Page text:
DHSGiT: Ending

It’s easy to tell when you’ve entered the endgame in Dangerous High School Girls in Trouble, because time stops advancing. The last chapter is played in a perpetual midnight, which is plainly symbolic: it’s by far the darkest chapter. Ironic, then, that it’s also the point at which so much comes to light.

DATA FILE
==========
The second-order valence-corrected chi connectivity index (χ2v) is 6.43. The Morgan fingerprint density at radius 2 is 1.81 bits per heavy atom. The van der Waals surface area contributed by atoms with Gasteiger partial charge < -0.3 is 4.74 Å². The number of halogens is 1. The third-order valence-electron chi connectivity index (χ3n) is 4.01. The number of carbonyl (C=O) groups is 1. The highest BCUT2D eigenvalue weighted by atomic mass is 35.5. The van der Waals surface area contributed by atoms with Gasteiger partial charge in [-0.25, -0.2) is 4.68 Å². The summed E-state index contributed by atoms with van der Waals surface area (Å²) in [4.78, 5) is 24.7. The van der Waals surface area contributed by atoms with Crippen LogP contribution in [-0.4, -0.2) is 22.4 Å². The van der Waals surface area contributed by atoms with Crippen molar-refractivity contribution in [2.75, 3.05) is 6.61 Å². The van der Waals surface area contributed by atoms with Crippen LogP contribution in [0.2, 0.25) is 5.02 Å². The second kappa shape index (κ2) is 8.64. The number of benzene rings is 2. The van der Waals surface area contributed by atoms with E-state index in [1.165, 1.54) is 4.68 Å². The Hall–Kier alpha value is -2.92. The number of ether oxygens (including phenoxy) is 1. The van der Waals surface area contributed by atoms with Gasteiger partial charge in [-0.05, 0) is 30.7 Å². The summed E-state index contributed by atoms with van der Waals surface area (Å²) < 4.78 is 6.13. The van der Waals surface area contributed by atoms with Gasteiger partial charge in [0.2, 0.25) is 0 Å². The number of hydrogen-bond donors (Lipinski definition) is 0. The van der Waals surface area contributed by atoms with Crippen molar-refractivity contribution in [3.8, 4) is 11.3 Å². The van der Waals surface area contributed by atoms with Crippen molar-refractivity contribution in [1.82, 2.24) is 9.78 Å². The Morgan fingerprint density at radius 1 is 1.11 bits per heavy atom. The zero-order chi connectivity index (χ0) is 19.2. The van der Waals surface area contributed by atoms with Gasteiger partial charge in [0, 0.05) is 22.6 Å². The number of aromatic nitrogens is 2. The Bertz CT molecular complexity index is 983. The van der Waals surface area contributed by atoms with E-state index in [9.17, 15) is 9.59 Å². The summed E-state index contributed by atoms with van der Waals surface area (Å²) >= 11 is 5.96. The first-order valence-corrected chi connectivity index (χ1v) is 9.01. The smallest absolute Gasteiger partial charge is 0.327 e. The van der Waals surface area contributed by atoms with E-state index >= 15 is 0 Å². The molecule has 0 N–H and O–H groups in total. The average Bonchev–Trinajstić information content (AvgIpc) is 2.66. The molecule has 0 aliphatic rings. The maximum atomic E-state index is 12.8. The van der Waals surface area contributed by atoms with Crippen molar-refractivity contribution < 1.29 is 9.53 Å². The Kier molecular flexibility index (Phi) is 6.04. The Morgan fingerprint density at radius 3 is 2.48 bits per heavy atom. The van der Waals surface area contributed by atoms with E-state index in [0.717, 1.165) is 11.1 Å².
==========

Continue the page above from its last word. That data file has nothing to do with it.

For Brigiton is a town with a secret, a guilt shared by the entire adult population. In fact, it has several, and they all come tumbling out one after another towards the end. One fairly big one involving the town’s finances was already revealed in a previous chapter, and in the process explained quite a lot of the townfolks’ seemingly irrational behavior, and their willingness to accept and even defend blatant lies — to paraphrase Upton Sinclair, it is difficult to persuade a man of the truth when his salary depends on his not believing it. The girls’ response to this is to deliberately sabotage the town’s economy, by far the most obviously ill-advised plan in a game full of ill-advised plans. But the dirtier secrets are kept for the end, and dirty indeed they are. One in particular stands out as the dirtiest. I’m going to get spoilery here.